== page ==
Jan 13, 2014

The Predictable Response

     Rupert Murdock owned media rush to claim that fraud allegations in New York City are proof of deep seated problems with the Social Security disability programs.
     In my mind, bank robberies aren't a sign that we need to shut down our banks. Fraud on Wall Street isn't a sign that we need to shut down our financial markets. Crime is crime. You take reasonable steps to prevent it. When it happens anyway, you punish it. You don't use it as an excuse to shut down vital institutions relied upon by the public.
     And, by the way, everyone needs to remember that no one has been convicted. Anyone writing about these charges needs to use the word "alleged." It's not simply a matter of fairness to those accused. It's a shame when someone who has been convicted gets off on appeal because hostile media coverage made a fair trial impossible.


Anonymous said...

In addition to the individual cases of fraud that appear in various newspapers occasionally, in recent years there has been the apparent collusion and widescale fraud by Eric Conn and ALJ Daugherty, the massive fraud in Puerto Rico, and now the fraud in NY, which could potentially encompass as many as 1000 people and has been going on for many years. Hardly unreasonable for members of the media to think there might be a problem with the disability program if such large-scale fraud is occurring in various parts of the country and going undetected for years.

Anonymous said...


You need perspective. Over 14 million people get SSD. Even if many times the number of beneficiaries you discuss did wrong, that represents a small fraction of 1% of all SSD beneficiaries.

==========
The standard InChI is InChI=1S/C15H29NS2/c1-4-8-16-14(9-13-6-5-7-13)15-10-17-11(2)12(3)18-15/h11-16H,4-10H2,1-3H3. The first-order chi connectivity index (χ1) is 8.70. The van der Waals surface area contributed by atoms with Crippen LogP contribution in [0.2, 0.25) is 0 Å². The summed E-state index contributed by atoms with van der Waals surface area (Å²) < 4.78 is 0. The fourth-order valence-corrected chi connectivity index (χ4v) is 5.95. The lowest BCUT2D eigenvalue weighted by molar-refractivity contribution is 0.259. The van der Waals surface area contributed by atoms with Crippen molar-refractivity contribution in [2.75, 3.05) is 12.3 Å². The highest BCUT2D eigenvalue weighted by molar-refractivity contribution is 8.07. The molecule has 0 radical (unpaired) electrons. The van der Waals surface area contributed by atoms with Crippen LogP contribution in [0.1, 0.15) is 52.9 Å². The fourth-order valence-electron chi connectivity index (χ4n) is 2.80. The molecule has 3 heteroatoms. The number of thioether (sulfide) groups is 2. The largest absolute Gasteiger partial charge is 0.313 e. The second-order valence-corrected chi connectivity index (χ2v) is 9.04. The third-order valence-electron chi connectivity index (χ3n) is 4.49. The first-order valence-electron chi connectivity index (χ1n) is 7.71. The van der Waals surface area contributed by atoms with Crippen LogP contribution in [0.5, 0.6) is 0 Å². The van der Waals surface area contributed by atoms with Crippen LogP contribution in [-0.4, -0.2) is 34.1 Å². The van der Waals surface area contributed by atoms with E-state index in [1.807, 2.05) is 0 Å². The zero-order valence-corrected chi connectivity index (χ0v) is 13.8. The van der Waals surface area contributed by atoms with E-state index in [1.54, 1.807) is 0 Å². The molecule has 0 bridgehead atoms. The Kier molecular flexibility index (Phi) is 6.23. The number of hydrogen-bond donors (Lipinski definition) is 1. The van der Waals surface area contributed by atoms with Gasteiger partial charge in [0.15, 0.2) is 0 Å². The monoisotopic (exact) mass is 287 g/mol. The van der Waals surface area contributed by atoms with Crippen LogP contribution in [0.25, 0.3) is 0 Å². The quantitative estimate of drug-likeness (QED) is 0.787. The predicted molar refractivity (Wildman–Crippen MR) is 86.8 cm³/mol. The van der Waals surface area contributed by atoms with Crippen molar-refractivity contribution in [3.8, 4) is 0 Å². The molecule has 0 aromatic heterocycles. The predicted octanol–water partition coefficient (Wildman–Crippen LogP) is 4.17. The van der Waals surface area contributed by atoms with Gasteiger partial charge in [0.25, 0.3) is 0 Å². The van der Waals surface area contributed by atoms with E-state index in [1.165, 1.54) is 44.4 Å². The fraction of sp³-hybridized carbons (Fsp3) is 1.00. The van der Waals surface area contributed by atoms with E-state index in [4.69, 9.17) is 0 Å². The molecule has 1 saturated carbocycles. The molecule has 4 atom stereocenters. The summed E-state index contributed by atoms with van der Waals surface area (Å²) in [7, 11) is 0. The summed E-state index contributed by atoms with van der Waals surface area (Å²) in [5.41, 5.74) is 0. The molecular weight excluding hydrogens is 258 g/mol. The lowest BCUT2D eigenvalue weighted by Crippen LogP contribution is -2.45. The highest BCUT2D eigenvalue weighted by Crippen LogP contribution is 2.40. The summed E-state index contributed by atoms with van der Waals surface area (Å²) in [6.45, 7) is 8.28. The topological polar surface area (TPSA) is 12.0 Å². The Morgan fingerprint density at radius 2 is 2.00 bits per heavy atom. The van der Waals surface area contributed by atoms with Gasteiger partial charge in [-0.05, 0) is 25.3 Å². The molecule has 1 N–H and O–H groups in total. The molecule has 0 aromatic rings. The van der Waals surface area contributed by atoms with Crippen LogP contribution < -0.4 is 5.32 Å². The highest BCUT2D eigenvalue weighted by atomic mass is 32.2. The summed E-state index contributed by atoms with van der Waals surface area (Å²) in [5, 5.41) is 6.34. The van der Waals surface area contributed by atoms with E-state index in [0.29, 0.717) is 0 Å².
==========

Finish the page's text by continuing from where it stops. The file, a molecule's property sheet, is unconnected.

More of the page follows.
Yes, we all agree that the law should keep after that small percentage of wrongdoers that afflict almost every program, organization, or group. But is the SSD program out of control when even all of the alleged fraud involves a small fraction of 1% of the beneficiaries? Despite the ravings of a sensationlist media, the answer is no.

Anonymous said...

While the total percentage might be relatively small, the money involved is not, and every time money is paid to someone who does not deserve it, that it less money available to those who do truly qualify. The "trust fund" is large, but not infinite.

More significantly, if you knew the background of these massive fraud cases and you knew what SSA management tells its employees, the pressures placed on ALJs, the failure to take seriously the reports by staff of misconduct or fraud, and the general push since Astrue began his tenure as Commissioner and which has continued under Acting Commissioner Colvin to pay cases because that helps reduce the backlog, you would realize that there is an institutional problem that needs to be addressed.